Management in Practice

Beyond the alphabet soup of PRINCE2, MSP, MoP, PMBOK, ITIL, Agile

Using Project Server 2010 with MS Project


I had previously posted an article about forecasting resource requirements using MS Project Server 2010. It has since dawned on me that on of the real difficult issues I faced in my early days in Project Server 2010 is the challenge of figuring out how to get it to work with MS Project desktop products. Well … following is how you do it.

Connecting to Project Server

Click on File ribbon, then Info tab and then Manage Accounts

Click Configure Accounts.

The Project Server Accounts screen is shown.

Click Add and enter the following details … what you call it is probably neither here nor there … it is a local setting. Url is the key bit and set it to default.

Now close out all the way and exit Project. Open project again and you should get this as a default view.

On start up from now on it will prompt to connect to Project Server.

Creating New Projects

Create a new project as you would normally do. Note there is a new functionality in project server to schedule tasks manually. For forecasts, I would usually do it manually, as I roughly know the duration, but not necessarily all tasks. For an in-flight project, I’d do it auto scheduled, to ensure all dependencies have appropriate linking and any delays in one reflects impact on the entire project.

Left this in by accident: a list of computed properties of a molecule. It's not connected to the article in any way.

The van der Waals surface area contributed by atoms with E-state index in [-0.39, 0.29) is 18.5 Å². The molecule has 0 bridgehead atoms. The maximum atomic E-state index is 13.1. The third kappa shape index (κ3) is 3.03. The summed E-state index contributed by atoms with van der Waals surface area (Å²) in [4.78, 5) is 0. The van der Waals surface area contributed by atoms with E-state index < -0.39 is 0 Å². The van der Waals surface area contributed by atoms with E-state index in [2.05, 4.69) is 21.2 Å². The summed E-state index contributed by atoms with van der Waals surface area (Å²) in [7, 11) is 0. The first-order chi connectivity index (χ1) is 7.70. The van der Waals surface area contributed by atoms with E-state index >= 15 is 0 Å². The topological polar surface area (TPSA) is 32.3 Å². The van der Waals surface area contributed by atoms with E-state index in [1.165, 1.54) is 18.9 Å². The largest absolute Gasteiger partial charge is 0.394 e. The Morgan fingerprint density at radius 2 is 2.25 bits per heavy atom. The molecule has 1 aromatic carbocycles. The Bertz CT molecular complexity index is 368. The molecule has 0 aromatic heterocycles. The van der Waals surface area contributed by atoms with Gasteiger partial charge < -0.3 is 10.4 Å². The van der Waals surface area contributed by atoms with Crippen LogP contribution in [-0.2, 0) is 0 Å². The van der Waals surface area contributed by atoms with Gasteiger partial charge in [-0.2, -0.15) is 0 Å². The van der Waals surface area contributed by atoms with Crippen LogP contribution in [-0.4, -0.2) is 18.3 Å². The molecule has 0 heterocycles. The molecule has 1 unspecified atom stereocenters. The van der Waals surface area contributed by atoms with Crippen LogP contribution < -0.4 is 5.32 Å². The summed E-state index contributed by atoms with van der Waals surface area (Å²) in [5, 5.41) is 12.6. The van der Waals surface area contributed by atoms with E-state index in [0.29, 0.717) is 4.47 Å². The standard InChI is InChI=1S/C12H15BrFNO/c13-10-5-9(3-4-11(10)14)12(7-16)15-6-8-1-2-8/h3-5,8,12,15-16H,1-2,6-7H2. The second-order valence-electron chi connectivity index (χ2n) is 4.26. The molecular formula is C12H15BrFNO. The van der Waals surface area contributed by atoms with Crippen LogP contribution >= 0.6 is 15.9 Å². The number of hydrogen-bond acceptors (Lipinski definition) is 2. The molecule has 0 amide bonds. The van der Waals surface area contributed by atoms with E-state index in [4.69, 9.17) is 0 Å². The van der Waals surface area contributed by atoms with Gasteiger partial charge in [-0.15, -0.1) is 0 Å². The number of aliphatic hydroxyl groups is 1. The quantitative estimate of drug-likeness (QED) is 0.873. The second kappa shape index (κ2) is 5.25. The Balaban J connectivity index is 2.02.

When you are ready to assign resources go to the resources ribbon and select Add Resources

From the dropdown select Build Team from the Enterprise

Now pick up the resources you want from the resource pool.

For forecast projects, ensure the booking type is Proposed. Now assign the resources to the tasks by double clicking on the task and going to the resource tab. You can assign multiple resources to the same task if you want. Once you have completed resource allocation, save the document. You will get the following window.

Enter the project name. You can save the file locally by clicking Save as File, or to Project Server by clicking Save. At this stage it is still not available for anyone else other than yourself to use. In order to make it public, you need to publish it from the Info section under the File ribbon.

When you click Publish you’ll need to fill the details. Most of it will automatically be taken from defaults.

Close out from MS Project. When prompted, choose to check in the project. Now navigate to project server and select Project Center. The project will be visible in Project Server.

Opening Projects from Project Server

to open MS Project and under the File Ribbon click Open. If you work quite often with many projects, then you may not see the full list, as it could be cached in that case double click on the Retrieve the list of All Projects from Project Server button.

Deleting unwanted projects

If you have a project that you no longer want to keep, go to the server and click Server Settings. Now click on the Delete Enterprise Objects.

Scroll to find your project and check the tick box. Press delete. Be careful. This is irreversible.

One response to “Using Project Server 2010 with MS Project

  1. Pingback: Have Project Management tools kept pace with time? « Project Management in Practice

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